Labor export is big business, having spawned a host of parasitic institutions that now have a vested interest in maintaining and expanding it. The transnational labor export network includes labor recruiters, government agencies and officials, labor smugglers, and big corporate service providers like the US multinational service provider Aramark. What is actually happening is the expansion of a system of labor trafficking that is just as big and as profitable as sex trafficking and the drug trade. The spread of free wage labor has often been associated with the expansion of capitalism. But what is currently occurring is the expansion and institutionalization of a system of unfree labor under contemporary neoliberal capitalism, a process not unlike the expansion of slave labor and repressed labor in the early phase of global capitalist expansion in the 16th century that was pointed out in the work of sociologists like Immanuel Wallerstein.
Creating and Expansion of Unfree Labor: the Case of the Middle East
This expansive system that creates, maintains, and expands unfree labor is best illustrated in the case of the Middle East.
This expansive system that creates, maintains, and expands unfree labor is best illustrated in the case of the Middle East. As Atiya Ahmad writes, “With the booming of the Gulf states’ petrodollar-driven economies from the early 1970s onwards, a vast and consolidated assemblage of government policies, social and political institutions, and public discourse developed to manage and police the region’s foreign resident population. Anchored by the kefala or sponsorship and guarantorship system, this assemblage both constructs and disciplines foreign residents into ‘temporary labor migrants.’” This elite-promoted construction of migrant identity promotes an internalization of the migrants’ role as social subordinates and an emasculation of their status as political agents. They are expected to remain and so far have largely behaved as non-participants in the politics of their so-called host societies, even these societies are swept by the winds of political change.
In 2009, some 64 per cent of the more than one million Filipino workers that went abroad went to the Middle East. Most of these workers were women and the biggest occupational category was household service workers or maids.
Here is how the labor trafficking system works in the states in the Arabian peninsula along the Persian Gulf:
- A recruiter from a Gulf state contacts his man in the Philippines.
- The Filipino contact goes to the remote provinces to recruit a young woman promising a wage of $400 a month, which is the minimum amount set by the Philippine government.
- When she departs, the recruiter gives her another contract at the airport, one that is often written in Arabic, saying she will be paid only half or less that amount.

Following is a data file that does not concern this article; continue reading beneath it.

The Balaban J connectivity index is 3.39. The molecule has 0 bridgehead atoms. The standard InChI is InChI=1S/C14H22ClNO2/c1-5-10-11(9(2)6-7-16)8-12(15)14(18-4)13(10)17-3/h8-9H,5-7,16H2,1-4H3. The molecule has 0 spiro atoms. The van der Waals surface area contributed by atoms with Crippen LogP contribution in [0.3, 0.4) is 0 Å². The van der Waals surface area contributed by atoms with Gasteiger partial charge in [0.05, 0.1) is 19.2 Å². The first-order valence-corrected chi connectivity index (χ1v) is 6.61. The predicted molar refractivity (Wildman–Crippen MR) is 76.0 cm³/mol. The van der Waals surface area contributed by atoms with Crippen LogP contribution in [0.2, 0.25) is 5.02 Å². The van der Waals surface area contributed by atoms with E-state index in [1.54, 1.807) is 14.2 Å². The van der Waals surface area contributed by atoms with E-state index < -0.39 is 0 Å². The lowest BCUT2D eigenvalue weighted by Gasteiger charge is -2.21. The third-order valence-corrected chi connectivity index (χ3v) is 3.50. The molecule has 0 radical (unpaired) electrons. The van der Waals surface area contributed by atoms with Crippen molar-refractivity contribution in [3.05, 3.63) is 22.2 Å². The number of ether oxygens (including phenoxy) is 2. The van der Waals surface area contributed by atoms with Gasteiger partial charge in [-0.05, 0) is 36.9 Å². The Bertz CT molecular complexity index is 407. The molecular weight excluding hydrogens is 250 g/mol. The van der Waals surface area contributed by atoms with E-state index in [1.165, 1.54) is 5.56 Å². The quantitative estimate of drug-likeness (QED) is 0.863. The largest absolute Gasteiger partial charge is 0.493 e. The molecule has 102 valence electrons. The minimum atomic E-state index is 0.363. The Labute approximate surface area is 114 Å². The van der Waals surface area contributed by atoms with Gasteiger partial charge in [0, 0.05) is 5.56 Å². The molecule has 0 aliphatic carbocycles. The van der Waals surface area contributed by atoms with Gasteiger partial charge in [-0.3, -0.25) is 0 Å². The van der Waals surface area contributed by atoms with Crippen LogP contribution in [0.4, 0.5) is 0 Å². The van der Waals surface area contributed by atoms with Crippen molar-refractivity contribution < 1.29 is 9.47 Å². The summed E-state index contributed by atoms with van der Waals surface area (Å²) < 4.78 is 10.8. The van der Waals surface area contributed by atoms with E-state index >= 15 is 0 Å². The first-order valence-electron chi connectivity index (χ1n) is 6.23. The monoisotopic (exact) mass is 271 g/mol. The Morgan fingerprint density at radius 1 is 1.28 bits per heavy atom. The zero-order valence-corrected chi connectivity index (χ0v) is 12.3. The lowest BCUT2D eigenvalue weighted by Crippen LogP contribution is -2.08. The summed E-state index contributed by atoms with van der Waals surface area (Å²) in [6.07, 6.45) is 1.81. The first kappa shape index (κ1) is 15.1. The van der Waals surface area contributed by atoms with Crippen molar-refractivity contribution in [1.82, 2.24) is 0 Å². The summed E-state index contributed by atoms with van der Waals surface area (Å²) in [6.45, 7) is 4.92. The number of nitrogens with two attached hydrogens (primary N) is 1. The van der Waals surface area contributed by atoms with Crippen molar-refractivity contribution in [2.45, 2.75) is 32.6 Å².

- Upon arrival in her destination, she is provided by the Gulf recruiter with a temporary residence permit or iqama, but this is taken from her along with her passport by the recruiter or by her employer.
- She is turned over to a family where she labors under slave-like conditions, being expected to work 18 to 20 hours a day.
- It is common that among the services expected of her is to minister to the sexual needs of the master of the house, which creates an unbearable situation not only because refusal often brings a beating but also because this brings her into conflict with the wife.
- She is isolated from other Filipino domestic workers, making her communication with the outside world dependent on her employer.
- She cannot leave the employer because her temporary residence certificate and passport are with him. If she runs away, however, and goes to the labor recruiter, she is “sold” to another family, sometimes at an even lower rate than that paid by the original employer.
- Unable to leave the country since she has no documents, the runaway most often ends up being sold from one family to another by the labor recruiter.
- If she is lucky, she might find her way to the Philippine Embassy, which operates a shelter for runaways, but it will take months if not years for the Philippine Embassy to be able to obtain the necessary permits that would enable her to return home.
How Regulation is Subverted
In its effort to curb this free market in virtual slavery or to prevent workers from going into countries where their physical security would be in great danger like Afghanistan or Iraq, the Philippine government requires government-issued permits for workers to be able to leave or it has imposed deployment bans to some countries. However, labor recruiters, which are often in cahoots not only with Middle East employers but also with the US Defense Department and US private contractors, have found ways of getting around these regulations.
There have developed clandestine networks to smuggle workers from the Southern Philippines to destinations in the Middle East. A number of women domestic workers I was able to interview in Damascus when I was there a few months ago told of being smuggled out in the Southern Philippine city of Zamboanga by small boat to the Malaysian state of Sabah. From there they were transported in the hold of a bigger boat going to Singapore, where they were then offloaded and brought by land transport to a site near Kuala Lumpur. In Kuala Lumpur they were forced to work for their subsistence for six weeks. It was only after two months that they were finally transported by plane from Kuala Lumpur to Dubai, then to Damascus, where they found themselves in the midst of a civil war! If this sounds much like a route traveled by Indiana Jones, it is, though what they experience is not an adventure but hell.